Supreme Court and its chief justice face a couple of key tests
Chief Justice John Roberts Jr. began the Supreme Court’s term last fall seeking to assure the American public that his court does not ‘‘serve one party or one interest.’’
He will end it playing a pivotal role in two of the most politically consequential decisions the court has made in years.
One initiative is to include a citizenship question in the 2020 Census, which has fueled a partisan showdown on Capitol Hill. The other could outlaw the partisan gerrymandering techniques that were essential to Republican dominance at the state and congressional level over the past decade.
The politically weighted decisions, by a court in which the five conservatives were chosen by Republican presidents and the four liberals were nominated by Democrats, threaten to undermine Roberts’s efforts to portray the court as independent.
They are among two dozen cases the court must decide in the next two weeks, and never before has the spotlight focused so intently on the 64-year-old chief justice.
Roberts sits physically at the middle of the bench in the grand courtroom and now, for the first time since he joined the court in 2005, at the center of the court’s ideological spectrum. With the retirement of Justice Anthony Kennedy last summer, the most important justice on the Roberts Court became Roberts himself.
Roberts in the past has shown himself to be far more conservative than Kennedy, and Justice Ruth Bader Ginsburg suggested recently that has not changed.
Kennedy’s retirement, she told a group of judges and lawyers in New York, was ‘‘the event of greatest consequence for the current term, and perhaps for many terms ahead.’’
Roberts has been on a mission to convince the public that if the court is ideologically split, it is about law, not politics.
‘‘We do not sit on opposite sides of an aisle, we do not caucus in separate rooms, we do not serve one party or one interest, we serve one nation,’’ Roberts told an audience at the University of Minnesota in October.
He repeated the message at Belmont University in Nashville in February. ‘‘People need to know we’re not doing politics,’’ he said.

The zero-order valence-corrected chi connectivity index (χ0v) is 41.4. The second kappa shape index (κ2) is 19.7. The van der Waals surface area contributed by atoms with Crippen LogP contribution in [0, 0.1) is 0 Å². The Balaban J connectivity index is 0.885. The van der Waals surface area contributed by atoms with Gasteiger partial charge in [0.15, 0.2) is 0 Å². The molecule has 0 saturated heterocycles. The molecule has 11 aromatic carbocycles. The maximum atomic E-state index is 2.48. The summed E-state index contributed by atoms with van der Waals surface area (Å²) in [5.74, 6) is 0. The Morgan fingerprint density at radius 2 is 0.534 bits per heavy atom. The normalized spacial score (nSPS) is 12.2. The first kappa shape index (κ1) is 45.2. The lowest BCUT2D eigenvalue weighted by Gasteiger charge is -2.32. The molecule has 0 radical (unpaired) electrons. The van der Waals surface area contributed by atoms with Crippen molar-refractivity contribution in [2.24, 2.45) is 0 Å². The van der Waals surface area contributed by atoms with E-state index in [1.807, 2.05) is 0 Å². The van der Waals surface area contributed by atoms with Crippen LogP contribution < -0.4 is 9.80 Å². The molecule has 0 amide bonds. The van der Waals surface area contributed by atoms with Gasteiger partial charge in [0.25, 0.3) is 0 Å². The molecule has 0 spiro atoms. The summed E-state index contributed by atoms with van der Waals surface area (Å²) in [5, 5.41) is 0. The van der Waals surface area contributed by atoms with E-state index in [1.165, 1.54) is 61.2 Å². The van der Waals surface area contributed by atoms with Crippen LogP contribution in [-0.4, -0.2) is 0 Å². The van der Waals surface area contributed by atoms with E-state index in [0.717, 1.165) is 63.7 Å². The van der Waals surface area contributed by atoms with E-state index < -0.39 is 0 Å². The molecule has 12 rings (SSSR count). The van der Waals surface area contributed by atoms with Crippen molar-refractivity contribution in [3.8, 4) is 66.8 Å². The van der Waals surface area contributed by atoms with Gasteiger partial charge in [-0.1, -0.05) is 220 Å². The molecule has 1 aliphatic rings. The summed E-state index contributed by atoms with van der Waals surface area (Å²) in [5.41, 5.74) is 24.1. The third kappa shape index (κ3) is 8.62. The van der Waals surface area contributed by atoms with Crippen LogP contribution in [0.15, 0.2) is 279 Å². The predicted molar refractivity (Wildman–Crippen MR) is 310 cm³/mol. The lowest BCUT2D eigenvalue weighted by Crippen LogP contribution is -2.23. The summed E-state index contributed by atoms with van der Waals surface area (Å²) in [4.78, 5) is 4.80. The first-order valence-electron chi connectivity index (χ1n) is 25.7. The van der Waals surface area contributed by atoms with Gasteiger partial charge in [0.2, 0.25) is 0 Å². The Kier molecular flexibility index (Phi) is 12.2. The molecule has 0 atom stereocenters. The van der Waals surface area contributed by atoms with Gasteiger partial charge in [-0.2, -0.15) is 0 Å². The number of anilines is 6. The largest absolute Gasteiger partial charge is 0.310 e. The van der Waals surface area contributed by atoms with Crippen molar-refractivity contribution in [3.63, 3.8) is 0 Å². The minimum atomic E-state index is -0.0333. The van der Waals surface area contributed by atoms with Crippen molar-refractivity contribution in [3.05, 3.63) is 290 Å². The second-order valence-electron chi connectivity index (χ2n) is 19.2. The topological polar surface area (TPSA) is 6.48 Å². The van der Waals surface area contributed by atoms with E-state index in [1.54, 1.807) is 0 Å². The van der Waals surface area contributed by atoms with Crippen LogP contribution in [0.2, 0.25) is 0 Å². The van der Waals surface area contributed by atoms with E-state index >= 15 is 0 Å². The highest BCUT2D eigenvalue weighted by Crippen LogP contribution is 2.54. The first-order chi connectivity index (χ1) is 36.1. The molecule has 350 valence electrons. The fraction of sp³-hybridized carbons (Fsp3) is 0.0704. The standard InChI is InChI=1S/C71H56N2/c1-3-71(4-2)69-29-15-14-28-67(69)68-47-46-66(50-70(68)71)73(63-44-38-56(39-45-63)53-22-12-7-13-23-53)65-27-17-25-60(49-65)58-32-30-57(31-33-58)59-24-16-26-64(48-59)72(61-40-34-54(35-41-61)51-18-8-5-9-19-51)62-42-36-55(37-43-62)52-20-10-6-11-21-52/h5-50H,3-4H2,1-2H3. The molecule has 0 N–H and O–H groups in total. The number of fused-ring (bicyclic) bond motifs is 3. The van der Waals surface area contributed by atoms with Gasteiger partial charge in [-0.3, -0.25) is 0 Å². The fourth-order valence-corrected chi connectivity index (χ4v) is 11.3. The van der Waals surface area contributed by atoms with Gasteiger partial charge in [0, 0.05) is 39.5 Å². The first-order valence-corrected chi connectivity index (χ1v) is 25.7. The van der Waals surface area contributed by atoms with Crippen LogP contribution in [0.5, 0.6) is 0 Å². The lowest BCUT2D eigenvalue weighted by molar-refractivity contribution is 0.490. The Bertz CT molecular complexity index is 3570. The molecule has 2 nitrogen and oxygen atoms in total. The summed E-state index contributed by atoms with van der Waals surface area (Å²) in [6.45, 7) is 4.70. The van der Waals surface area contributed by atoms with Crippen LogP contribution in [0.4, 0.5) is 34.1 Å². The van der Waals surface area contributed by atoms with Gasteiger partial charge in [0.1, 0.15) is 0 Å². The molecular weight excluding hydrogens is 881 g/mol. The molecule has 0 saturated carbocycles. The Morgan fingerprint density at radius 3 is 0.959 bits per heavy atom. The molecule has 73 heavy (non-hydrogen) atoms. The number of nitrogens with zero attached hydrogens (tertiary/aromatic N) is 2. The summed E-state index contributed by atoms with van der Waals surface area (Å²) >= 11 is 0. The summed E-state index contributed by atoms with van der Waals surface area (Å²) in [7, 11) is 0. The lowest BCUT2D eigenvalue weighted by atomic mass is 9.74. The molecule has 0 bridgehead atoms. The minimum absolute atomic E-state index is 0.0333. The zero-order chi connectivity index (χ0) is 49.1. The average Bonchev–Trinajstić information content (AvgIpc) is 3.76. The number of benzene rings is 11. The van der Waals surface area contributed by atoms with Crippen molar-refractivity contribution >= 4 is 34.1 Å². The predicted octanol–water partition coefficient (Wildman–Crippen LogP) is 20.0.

In between was the well-publicized spat with President Trump, who just before Thanksgiving criticized an ‘‘Obama judge’’ serving on a lower court who had ruled against his administration in a contentious case centered on immigration policy and border security.
But Brianne J. Gorod, chief counsel of the liberal Constitutional Accountability Center, said the many questions about whether Trump’s citizenship question is intended to benefit Republicans should be a warning for Roberts.
‘‘If Roberts votes to uphold this plainly unlawful administration action, it will give credence to Trump’s claim that he can simply look to the conservative justices on the Supreme Court to save him,’’ Gorod wrote on the Take Care blog.
‘‘That would be a deeply troubling state of affairs — both for the court and for the country.’’
Lawyers challenging the census question filed an unusual motion Wednesday, asking the court to either affirm lower courts that have ruled the question can’t be added to the census form, or delay a ruling until those courts can examine new evidence about a Republican political operative’s role in Commerce Secretary Wilbur Ross’s decision to add the citizenship question, which critics contend is discriminatory, politically motivated, and will result in an undercount of the nation’s immigrant population.
‘‘This court should not bless the secretary’s decision on this tainted record, under a shadow that the truth will later come to light,’’ they said.
In the gerrymandering cases, the court’s decision could have far-reaching results for how elections are conducted in the United States. The court often polices redistricting plans drawn by the states to ensure they do not discriminate based on race, but it has never found a plan so infected by politics that it violates voters’ rights.
On the surface, a decision that courts have no role in trying to decide when there has been too much partisan interference would not help Republicans more than Democrats. The court is considering a North Carolina plan drawn by Republicans to give the party a huge edge, and a Maryland congressional district drawn by Democrats to oust a longtime Republican incumbent.
But as a practical matter, being able to draw districts to help the party in control currently benefits the GOP. The party is in control of both the governorship and legislature in 22 states, compared to 14 for Democrats.